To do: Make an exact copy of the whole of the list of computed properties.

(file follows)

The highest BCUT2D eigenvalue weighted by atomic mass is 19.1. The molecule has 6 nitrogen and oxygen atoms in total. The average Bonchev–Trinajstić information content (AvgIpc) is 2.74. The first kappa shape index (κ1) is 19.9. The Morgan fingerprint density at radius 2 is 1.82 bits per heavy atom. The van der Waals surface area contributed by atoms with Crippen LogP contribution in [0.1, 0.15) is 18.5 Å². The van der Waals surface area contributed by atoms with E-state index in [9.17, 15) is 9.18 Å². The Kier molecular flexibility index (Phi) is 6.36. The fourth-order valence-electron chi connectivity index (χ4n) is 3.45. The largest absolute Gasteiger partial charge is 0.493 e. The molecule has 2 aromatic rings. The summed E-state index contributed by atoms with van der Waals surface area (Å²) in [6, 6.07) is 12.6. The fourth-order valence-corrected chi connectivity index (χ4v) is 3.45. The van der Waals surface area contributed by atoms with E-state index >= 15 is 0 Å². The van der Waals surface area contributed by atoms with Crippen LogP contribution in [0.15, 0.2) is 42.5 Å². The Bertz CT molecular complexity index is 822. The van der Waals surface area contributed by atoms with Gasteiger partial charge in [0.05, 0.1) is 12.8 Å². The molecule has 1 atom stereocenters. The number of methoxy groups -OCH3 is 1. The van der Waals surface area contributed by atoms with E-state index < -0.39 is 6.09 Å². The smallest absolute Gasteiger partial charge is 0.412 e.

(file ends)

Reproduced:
The highest BCUT2D eigenvalue weighted by atomic mass is 19.1. The molecule has 6 nitrogen and oxygen atoms in total. The average Bonchev–Trinajstić information content (AvgIpc) is 2.74. The first kappa shape index (κ1) is 19.9. The Morgan fingerprint density at radius 2 is 1.82 bits per heavy atom. The van der Waals surface area contributed by atoms with Crippen LogP contribution in [0.1, 0.15) is 18.5 Å². The van der Waals surface area contributed by atoms with E-state index in [9.17, 15) is 9.18 Å². The Kier molecular flexibility index (Phi) is 6.36. The fourth-order valence-electron chi connectivity index (χ4n) is 3.45. The largest absolute Gasteiger partial charge is 0.493 e. The molecule has 2 aromatic rings. The summed E-state index contributed by atoms with van der Waals surface area (Å²) in [6, 6.07) is 12.6. The fourth-order valence-corrected chi connectivity index (χ4v) is 3.45. The van der Waals surface area contributed by atoms with E-state index >= 15 is 0 Å². The van der Waals surface area contributed by atoms with Crippen LogP contribution in [0.15, 0.2) is 42.5 Å². The Bertz CT molecular complexity index is 822. The van der Waals surface area contributed by atoms with Gasteiger partial charge in [0.05, 0.1) is 12.8 Å². The molecule has 1 atom stereocenters. The number of methoxy groups -OCH3 is 1. The van der Waals surface area contributed by atoms with E-state index < -0.39 is 6.09 Å². The smallest absolute Gasteiger partial charge is 0.412 e.